Nationwide rallies demand justice for Marissa Alexander

Philadelphia, Sept. 14.WW photo: Joseph Piette

Philadelphia, Sept. 14.
WW photo: Joseph Piette

Dozens of people gathered in Philadelphia on Sept. 14 as part of a Nationwide Day of Rallies calling for Justice for Marissa Alexander, a mother of three children incarcerated in Florida after attempting to defend herself from an abusive spouse who had previously injured her.

Alexander, who is African-American, fired a warning shot into a wall to ward off her estranged spouse, who was threatening to kill her. No one was killed or injured, yet Alexander was convicted of aggravated assault with a deadly weapon. Despite Florida’s “stand your ground” self-defense law that let George Zimmerman walk free after murdering Black teenager Trayvon Martin, Alexander was sentenced to 20 years. Florida State Attorney Angela Corey was the prosecutor in both cases.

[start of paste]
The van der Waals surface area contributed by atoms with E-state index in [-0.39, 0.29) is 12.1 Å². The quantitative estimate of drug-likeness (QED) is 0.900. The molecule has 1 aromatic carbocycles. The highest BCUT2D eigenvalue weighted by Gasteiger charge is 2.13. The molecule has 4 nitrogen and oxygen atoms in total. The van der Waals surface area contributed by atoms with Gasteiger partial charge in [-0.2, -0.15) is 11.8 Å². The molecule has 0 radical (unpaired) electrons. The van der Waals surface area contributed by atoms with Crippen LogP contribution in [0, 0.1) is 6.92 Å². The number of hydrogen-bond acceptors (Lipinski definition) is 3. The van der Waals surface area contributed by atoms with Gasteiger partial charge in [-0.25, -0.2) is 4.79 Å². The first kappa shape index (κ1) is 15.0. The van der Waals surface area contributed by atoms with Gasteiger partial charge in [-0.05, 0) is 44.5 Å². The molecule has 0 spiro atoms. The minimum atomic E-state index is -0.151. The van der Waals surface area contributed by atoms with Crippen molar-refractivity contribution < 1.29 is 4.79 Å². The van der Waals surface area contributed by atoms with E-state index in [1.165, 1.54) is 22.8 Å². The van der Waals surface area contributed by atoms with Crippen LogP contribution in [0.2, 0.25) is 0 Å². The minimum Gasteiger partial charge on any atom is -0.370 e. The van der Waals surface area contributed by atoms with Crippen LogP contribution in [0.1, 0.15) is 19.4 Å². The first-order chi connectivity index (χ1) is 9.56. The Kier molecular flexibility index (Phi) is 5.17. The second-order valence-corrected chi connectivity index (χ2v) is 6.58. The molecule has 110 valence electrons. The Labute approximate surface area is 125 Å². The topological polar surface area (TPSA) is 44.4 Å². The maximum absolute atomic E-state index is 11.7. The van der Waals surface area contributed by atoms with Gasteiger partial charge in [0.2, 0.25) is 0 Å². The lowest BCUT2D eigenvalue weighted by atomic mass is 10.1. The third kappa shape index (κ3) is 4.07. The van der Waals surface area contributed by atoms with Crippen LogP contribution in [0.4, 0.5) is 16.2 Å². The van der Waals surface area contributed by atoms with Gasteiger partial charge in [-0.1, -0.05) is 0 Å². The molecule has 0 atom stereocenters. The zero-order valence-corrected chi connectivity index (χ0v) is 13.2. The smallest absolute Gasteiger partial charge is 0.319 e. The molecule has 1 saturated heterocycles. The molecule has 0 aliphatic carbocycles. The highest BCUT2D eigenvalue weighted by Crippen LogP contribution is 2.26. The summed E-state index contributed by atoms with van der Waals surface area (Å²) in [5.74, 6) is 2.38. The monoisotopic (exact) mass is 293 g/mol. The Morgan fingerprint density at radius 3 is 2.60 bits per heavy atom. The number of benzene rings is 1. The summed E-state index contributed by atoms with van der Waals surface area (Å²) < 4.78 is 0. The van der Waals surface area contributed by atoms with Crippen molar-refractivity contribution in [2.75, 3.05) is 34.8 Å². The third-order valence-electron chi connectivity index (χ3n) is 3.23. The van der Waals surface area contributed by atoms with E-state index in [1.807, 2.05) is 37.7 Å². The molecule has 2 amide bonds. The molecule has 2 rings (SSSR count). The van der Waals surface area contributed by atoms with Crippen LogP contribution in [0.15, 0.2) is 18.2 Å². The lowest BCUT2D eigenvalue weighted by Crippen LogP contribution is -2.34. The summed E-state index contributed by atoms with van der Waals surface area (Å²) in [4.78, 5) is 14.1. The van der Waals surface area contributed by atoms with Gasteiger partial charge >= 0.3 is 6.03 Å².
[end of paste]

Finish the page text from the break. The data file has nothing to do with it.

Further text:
The Sept. 14 rallies took place on Alexander’s birthday, and cards for her were circulated at the West Philadelphia event in Cedar Park. Participants also signed letters to Florida Gov. Rick Scott demanding Alexander’s freedom.

Initiated by Building Peoples’ Power, the Philadelphia rally brought together members of MOVE, Decarcerate PA, Workers World Party, Global Women’s Strike, International Concerned Friends and Family of Mumia Abu-Jamal, the Philadelphia International Action Center and the Philadelphia Peoples Power Assembly. Speakers included Patrice Armstead of Building People’s Power; Ramona Africa; Temple University professor Dr. Anthony Monteiro; Reggie Abdullah Carter of Decarcerate PA; Pam Africa; and Ewuare X. Osayande, editor of “Stand Our Ground – Poems for Trayvon Martin and Marissa Alexander,” who read selections from his book.

In Atlanta, the gazebo behind the Old Courthouse in Decatur was the site of a rally in support of Alexander’s freedom. Attendees wrote messages on postcards to Marissa, signed petitions to the governor of Florida and listened to rally speakers, many of whom work with women survivors of abuse and women prisoners and their families.